The diversity of experiences and flexibility of the school to support students individually in the aforementioned manner provides students an “ecological” context for authentic interactions as behavior is modeled first by adults, and then by their peer group. Thus the school provides a challenging and diversified learning environment (project-based curricular model and socially supportive culture) that fosters both academic achievement and personal growth within the family collective. It was this combined social and academic integration, I believe, that led to a greater commitment and persistence among student’s desire to learn, and to go on learning.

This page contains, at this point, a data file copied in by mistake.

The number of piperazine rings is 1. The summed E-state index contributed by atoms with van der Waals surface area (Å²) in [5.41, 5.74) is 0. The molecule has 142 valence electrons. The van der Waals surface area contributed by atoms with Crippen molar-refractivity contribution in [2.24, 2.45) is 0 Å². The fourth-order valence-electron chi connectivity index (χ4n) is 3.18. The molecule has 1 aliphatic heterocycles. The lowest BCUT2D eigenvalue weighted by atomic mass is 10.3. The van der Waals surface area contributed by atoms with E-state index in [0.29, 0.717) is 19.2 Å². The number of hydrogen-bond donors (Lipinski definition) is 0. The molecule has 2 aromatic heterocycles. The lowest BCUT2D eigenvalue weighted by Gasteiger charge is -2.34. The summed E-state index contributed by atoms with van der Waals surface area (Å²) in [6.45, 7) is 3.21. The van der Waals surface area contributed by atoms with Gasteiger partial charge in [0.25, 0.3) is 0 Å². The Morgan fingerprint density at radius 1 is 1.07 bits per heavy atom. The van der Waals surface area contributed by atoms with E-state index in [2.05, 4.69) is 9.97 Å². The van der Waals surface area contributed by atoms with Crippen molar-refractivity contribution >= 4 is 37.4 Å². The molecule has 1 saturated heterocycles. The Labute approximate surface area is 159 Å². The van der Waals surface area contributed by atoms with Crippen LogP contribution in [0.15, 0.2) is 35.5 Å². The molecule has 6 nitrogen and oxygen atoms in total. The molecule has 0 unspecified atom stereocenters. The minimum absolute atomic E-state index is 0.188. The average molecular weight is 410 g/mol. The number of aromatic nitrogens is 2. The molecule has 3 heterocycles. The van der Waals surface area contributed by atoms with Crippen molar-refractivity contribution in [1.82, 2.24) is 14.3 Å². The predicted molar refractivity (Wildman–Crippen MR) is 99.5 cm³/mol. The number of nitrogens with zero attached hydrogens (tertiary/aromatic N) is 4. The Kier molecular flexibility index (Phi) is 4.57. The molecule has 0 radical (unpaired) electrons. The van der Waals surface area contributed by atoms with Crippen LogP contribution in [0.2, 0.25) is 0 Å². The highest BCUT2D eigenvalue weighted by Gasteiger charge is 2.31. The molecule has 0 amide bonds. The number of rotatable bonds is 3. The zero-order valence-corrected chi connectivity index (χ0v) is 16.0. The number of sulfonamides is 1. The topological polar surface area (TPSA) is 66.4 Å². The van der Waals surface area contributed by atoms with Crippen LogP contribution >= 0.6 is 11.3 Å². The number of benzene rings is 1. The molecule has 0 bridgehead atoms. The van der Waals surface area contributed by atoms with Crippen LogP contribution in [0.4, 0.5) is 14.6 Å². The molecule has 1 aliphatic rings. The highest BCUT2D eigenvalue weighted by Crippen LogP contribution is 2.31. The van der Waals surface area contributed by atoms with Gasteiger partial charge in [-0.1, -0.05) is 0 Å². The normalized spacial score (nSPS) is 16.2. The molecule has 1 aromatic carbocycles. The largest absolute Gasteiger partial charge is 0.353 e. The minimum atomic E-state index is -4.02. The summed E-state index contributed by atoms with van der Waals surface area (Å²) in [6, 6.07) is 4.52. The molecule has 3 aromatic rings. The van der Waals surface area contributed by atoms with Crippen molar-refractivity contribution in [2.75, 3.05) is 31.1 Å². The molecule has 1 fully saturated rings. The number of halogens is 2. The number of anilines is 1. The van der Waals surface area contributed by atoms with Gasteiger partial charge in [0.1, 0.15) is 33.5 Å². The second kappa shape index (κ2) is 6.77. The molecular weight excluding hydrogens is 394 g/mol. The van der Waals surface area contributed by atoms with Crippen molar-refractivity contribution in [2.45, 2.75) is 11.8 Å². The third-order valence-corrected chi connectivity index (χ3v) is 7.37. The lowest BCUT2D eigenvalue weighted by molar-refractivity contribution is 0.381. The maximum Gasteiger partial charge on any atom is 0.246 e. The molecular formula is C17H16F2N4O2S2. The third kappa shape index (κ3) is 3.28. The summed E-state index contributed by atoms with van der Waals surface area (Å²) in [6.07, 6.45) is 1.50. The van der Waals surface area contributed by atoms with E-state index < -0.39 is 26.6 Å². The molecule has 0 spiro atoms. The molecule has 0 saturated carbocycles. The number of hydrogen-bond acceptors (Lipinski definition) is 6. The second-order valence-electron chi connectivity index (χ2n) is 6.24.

The last determinant that we will examine through the data in this chapter is self-management. Self-Management, the third Primary Determinant was subdivided into the following three Secondary Determinants:Self-determination-Evidence of a sense of goal orientation and an internal locus of controlSelf-control-The ability to understand and effectively manage one’s own emotions in order to reach defined goals and proof that one is doing thisPhysical Well-being-The ability to recognize and implement healthy behaviors and evidence of health choices (I.e. Observable Traits and Subjective Traits)